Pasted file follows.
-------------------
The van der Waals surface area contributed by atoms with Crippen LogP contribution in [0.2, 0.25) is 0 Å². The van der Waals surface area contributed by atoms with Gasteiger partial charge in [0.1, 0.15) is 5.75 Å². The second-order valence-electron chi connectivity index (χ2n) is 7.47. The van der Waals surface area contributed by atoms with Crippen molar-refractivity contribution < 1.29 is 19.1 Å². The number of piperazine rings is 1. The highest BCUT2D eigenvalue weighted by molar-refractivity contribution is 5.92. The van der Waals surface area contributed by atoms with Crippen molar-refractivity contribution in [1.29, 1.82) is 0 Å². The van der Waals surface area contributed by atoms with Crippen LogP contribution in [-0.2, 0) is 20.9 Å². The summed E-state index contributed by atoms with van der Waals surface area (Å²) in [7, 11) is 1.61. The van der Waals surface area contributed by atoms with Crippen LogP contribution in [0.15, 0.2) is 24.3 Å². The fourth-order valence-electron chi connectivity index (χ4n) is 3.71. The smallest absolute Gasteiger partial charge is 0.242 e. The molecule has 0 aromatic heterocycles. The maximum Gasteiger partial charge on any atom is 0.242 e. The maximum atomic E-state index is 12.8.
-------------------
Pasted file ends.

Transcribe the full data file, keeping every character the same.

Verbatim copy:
The van der Waals surface area contributed by atoms with Crippen LogP contribution in [0.2, 0.25) is 0 Å². The van der Waals surface area contributed by atoms with Gasteiger partial charge in [0.1, 0.15) is 5.75 Å². The second-order valence-electron chi connectivity index (χ2n) is 7.47. The van der Waals surface area contributed by atoms with Crippen molar-refractivity contribution < 1.29 is 19.1 Å². The number of piperazine rings is 1. The highest BCUT2D eigenvalue weighted by molar-refractivity contribution is 5.92. The van der Waals surface area contributed by atoms with Crippen molar-refractivity contribution in [1.29, 1.82) is 0 Å². The van der Waals surface area contributed by atoms with Crippen LogP contribution in [-0.2, 0) is 20.9 Å². The summed E-state index contributed by atoms with van der Waals surface area (Å²) in [7, 11) is 1.61. The van der Waals surface area contributed by atoms with Crippen LogP contribution in [0.15, 0.2) is 24.3 Å². The fourth-order valence-electron chi connectivity index (χ4n) is 3.71. The smallest absolute Gasteiger partial charge is 0.242 e. The molecule has 0 aromatic heterocycles. The maximum Gasteiger partial charge on any atom is 0.242 e. The maximum atomic E-state index is 12.8.